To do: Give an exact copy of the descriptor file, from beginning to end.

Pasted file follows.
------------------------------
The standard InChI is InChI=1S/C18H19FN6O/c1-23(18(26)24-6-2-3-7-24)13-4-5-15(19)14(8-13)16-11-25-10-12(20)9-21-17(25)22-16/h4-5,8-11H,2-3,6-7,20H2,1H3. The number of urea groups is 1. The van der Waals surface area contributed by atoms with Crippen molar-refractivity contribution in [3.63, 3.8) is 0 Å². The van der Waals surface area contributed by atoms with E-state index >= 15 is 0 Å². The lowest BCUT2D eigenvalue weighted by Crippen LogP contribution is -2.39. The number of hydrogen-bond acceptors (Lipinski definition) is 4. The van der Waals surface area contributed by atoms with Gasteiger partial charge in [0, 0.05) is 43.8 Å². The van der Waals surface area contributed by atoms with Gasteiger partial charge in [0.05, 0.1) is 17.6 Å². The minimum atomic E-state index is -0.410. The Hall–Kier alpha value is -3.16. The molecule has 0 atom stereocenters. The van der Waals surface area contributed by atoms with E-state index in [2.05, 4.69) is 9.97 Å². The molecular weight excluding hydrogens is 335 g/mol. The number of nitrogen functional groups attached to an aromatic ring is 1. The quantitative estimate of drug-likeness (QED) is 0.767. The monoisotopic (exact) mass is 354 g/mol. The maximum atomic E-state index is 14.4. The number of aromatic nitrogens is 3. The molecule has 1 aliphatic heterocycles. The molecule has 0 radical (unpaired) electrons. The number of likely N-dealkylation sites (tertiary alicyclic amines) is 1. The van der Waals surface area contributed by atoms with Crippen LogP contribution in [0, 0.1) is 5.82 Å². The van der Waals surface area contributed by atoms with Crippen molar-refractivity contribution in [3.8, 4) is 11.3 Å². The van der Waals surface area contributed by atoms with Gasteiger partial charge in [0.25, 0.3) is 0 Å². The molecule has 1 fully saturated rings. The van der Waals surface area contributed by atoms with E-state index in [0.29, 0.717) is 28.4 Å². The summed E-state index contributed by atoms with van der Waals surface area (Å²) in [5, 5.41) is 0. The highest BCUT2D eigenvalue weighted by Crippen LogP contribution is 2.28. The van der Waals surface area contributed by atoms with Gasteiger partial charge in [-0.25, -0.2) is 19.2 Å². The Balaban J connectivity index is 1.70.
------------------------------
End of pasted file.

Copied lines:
The standard InChI is InChI=1S/C18H19FN6O/c1-23(18(26)24-6-2-3-7-24)13-4-5-15(19)14(8-13)16-11-25-10-12(20)9-21-17(25)22-16/h4-5,8-11H,2-3,6-7,20H2,1H3. The number of urea groups is 1. The van der Waals surface area contributed by atoms with Crippen molar-refractivity contribution in [3.63, 3.8) is 0 Å². The van der Waals surface area contributed by atoms with E-state index >= 15 is 0 Å². The lowest BCUT2D eigenvalue weighted by Crippen LogP contribution is -2.39. The number of hydrogen-bond acceptors (Lipinski definition) is 4. The van der Waals surface area contributed by atoms with Gasteiger partial charge in [0, 0.05) is 43.8 Å². The van der Waals surface area contributed by atoms with Gasteiger partial charge in [0.05, 0.1) is 17.6 Å². The minimum atomic E-state index is -0.410. The Hall–Kier alpha value is -3.16. The molecule has 0 atom stereocenters. The van der Waals surface area contributed by atoms with E-state index in [2.05, 4.69) is 9.97 Å². The molecular weight excluding hydrogens is 335 g/mol. The number of nitrogen functional groups attached to an aromatic ring is 1. The quantitative estimate of drug-likeness (QED) is 0.767. The monoisotopic (exact) mass is 354 g/mol. The maximum atomic E-state index is 14.4. The number of aromatic nitrogens is 3. The molecule has 1 aliphatic heterocycles. The molecule has 0 radical (unpaired) electrons. The number of likely N-dealkylation sites (tertiary alicyclic amines) is 1. The van der Waals surface area contributed by atoms with Crippen LogP contribution in [0, 0.1) is 5.82 Å². The van der Waals surface area contributed by atoms with Crippen molar-refractivity contribution in [3.8, 4) is 11.3 Å². The van der Waals surface area contributed by atoms with Gasteiger partial charge in [0.25, 0.3) is 0 Å². The molecule has 1 fully saturated rings. The van der Waals surface area contributed by atoms with E-state index in [0.29, 0.717) is 28.4 Å². The summed E-state index contributed by atoms with van der Waals surface area (Å²) in [5, 5.41) is 0. The highest BCUT2D eigenvalue weighted by Crippen LogP contribution is 2.28. The van der Waals surface area contributed by atoms with Gasteiger partial charge in [-0.25, -0.2) is 19.2 Å². The Balaban J connectivity index is 1.70.